2000 Working Papers

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Now showing 1 - 5 of 12
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    Hierarchical document clustering using automatically extracted keyphrases
    (Working Paper, University of Waikato, Department of Computer Science, 2000-10) Jones, Steve; Mahoui, Malika
    In this paper we present a technique for automatically generating hierarchical clusters of documents. Our technique exploits document keyphrases as features of the document space to support clustering. In fact, we cluster keyphrases rather than documents themselves and then associate documents with keyphrase clusters. We discuss alternative measures of similarity between ‘soft-clusters’ which seed Ward’s hierarchical clustering algorithm, and present the resulting cluster hierarchies that we have produced for a large collection of scientific technical reports. We analyse the effect of the alternative similarity measures and suggest improvement to our technique.
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    A comparative transaction log analysis of two computing collections
    (Working Paper, University of Waikato, Department of Computer Science, 2000-07) Mahoui, Malika; Cunningham, Sally Jo
    Transaction logs are invaluable sources of fine-grained information about users’ search behavior. This paper compares the searching behavior of users across two WWW-accessible digital libraries: the New Zealand Digital Library’s Computer Science Technical Reports collection (CSTR), and the Karlsruhe Computer Science Bibliographies (CSBIB) collection. Since the two collections are designed to support the same type of users-researchers/students in computer science a comparative log analysis is likely to uncover common searching preferences for that user group. The two collections differ in their content, however; the CSTR indexes a full text collection, while the CSBIB is primarily a bibliographic database. Differences in searching behavior between the two systems may indicate the effect of differing search facilities and content type.
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    µ-Charts and Z: Extending the translation
    (Working Paper, University of Waikato, Department of Computer Science, 2000-08) Reeve, Greg; Reeves, Steve
    This paper describes extensions and modifications to the µ-charts as given in earlier papers of Philipps and Scholz. The charts are extended to include a command language, integer-valued signals and local integer variables. The command language is based on the syntax presented in Scholz’ thesis and the integer-valued signals and local variables are based loosely on Scholz’ earlier work. After presenting the new semantics we turn to extending the µ-charts-to-Z translation that we developed in previous work. The extensions to the translation process describe both the changes due to the extensions to the µ-charts and a modification to the translation method to more fully capture the beneficial modularisation encouraged by the µ-charts formalism. We finish by giving three complete translation examples. The paper should be read as a record of our gradual development of a Z semantics for µ-charts–hence its sometimes exploratory character or laborious explanations as we come to terms (thinking out loud) with the (sometimes very subtle) meaning of µ-charts, especially with regard to pathological and unusual examples of their use.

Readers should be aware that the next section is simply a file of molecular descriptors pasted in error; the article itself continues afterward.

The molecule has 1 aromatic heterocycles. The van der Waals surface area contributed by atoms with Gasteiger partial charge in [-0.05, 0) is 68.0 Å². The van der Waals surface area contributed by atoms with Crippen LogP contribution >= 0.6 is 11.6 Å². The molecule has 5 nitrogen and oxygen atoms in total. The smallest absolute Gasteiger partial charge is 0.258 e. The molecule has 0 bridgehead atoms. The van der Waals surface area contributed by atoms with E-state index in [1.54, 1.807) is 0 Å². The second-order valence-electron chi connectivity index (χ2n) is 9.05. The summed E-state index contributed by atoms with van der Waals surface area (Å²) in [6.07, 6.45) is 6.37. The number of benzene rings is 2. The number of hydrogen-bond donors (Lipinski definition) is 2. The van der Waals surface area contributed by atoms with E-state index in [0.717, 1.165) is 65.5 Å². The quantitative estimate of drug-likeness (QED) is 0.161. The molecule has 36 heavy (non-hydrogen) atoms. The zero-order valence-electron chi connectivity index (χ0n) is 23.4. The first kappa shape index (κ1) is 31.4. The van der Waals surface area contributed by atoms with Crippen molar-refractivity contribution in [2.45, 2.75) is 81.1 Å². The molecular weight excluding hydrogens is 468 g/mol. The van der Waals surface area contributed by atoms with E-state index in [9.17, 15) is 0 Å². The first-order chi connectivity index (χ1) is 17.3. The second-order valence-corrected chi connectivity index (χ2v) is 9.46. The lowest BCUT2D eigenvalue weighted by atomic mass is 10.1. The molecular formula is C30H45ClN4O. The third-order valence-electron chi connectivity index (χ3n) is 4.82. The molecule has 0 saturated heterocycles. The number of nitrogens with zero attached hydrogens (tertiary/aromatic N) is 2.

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    Benchmarking attribute selection techniques for data mining
    (Working Paper, University of Waikato, Department of Computer Science, 2000-07) Hall, Mark A.; Holmes, Geoffrey
    Data engineering is generally considered to be a central issue in the development of data mining applications. The success of many learning schemes, in their attempts to construct models of data, hinges on the reliable identification of a small set of highly predictive attributes. The inclusion of irrelevant, redundant and noisy attributes in the model building process phase can result in poor predictive performance and increased computation. Attribute selection generally involves a combination of search and attribute utility estimation plus evaluation with respect to specific learning schemes. This leads to a large number of possible permutations and has led to a situation where very few benchmark studies have been conducted. This paper presents a benchmark comparison of several attribute selection methods. All the methods produce an attribute ranking, a useful devise of isolating the individual merit of an attribute. Attribute selection is achieved by cross-validating the rankings with respect to a learning scheme to find the best attributes. Results are reported for a selection of standard data sets and two learning schemes C4.5 and naive Bayes.
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    A development environment for predictive modelling in foods
    (Working Paper, University of Waikato, Department of Computer Science, 2000-07) Holmes, Geoffrey; Hall, Mark A.
    WEKA (Waikato Environment for Knowledge Analysis) is a comprehensive suite of Java class libraries that implement many state-of-the-art machine learning/data mining algorithms. Non-programmers interact with the software via a user interface component called the Knowledge Explorer. Applications constructed from the WEKA class libraries can be run on any computer with a web browsing capability, allowing users to apply machine learning techniques to their own data regardless of computer platform. This paper describes the user interface component of the WEKA system in reference to previous applications in the predictive modeling of foods.